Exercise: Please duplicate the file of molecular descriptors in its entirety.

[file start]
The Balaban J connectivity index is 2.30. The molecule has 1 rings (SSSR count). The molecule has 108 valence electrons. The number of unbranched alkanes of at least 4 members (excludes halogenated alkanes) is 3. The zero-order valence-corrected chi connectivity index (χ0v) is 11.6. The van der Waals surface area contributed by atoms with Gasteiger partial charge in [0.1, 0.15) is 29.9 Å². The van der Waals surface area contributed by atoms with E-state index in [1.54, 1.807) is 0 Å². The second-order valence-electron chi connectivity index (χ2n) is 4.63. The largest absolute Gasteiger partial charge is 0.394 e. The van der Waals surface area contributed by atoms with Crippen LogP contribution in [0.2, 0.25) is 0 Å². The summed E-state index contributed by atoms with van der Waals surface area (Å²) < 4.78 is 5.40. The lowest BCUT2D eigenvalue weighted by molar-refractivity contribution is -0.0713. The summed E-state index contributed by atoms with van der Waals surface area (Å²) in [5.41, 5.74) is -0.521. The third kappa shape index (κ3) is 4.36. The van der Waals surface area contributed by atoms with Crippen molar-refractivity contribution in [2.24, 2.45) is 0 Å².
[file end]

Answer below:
The Balaban J connectivity index is 2.30. The molecule has 1 rings (SSSR count). The molecule has 108 valence electrons. The number of unbranched alkanes of at least 4 members (excludes halogenated alkanes) is 3. The zero-order valence-corrected chi connectivity index (χ0v) is 11.6. The van der Waals surface area contributed by atoms with Gasteiger partial charge in [0.1, 0.15) is 29.9 Å². The van der Waals surface area contributed by atoms with E-state index in [1.54, 1.807) is 0 Å². The second-order valence-electron chi connectivity index (χ2n) is 4.63. The largest absolute Gasteiger partial charge is 0.394 e. The van der Waals surface area contributed by atoms with Crippen LogP contribution in [0.2, 0.25) is 0 Å². The summed E-state index contributed by atoms with van der Waals surface area (Å²) < 4.78 is 5.40. The lowest BCUT2D eigenvalue weighted by molar-refractivity contribution is -0.0713. The summed E-state index contributed by atoms with van der Waals surface area (Å²) in [5.41, 5.74) is -0.521. The third kappa shape index (κ3) is 4.36. The van der Waals surface area contributed by atoms with Crippen molar-refractivity contribution in [2.24, 2.45) is 0 Å².